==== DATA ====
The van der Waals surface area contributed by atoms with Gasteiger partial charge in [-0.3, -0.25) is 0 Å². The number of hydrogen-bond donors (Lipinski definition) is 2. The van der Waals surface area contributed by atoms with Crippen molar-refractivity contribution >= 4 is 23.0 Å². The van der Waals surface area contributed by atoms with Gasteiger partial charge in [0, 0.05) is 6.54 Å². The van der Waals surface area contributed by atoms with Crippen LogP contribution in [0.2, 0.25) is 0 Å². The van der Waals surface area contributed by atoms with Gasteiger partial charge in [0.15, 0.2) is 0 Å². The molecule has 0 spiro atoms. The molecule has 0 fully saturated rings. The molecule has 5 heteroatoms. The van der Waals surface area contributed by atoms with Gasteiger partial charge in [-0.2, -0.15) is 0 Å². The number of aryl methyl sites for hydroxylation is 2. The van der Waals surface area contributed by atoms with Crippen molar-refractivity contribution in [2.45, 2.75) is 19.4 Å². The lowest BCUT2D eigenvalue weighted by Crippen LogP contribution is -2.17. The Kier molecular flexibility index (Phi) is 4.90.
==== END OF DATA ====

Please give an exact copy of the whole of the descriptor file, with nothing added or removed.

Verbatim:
The van der Waals surface area contributed by atoms with Gasteiger partial charge in [-0.3, -0.25) is 0 Å². The number of hydrogen-bond donors (Lipinski definition) is 2. The van der Waals surface area contributed by atoms with Crippen molar-refractivity contribution >= 4 is 23.0 Å². The van der Waals surface area contributed by atoms with Gasteiger partial charge in [0, 0.05) is 6.54 Å². The van der Waals surface area contributed by atoms with Crippen LogP contribution in [0.2, 0.25) is 0 Å². The van der Waals surface area contributed by atoms with Gasteiger partial charge in [0.15, 0.2) is 0 Å². The molecule has 0 spiro atoms. The molecule has 0 fully saturated rings. The molecule has 5 heteroatoms. The van der Waals surface area contributed by atoms with Gasteiger partial charge in [-0.2, -0.15) is 0 Å². The number of aryl methyl sites for hydroxylation is 2. The van der Waals surface area contributed by atoms with Crippen molar-refractivity contribution in [2.45, 2.75) is 19.4 Å². The lowest BCUT2D eigenvalue weighted by Crippen LogP contribution is -2.17. The Kier molecular flexibility index (Phi) is 4.90.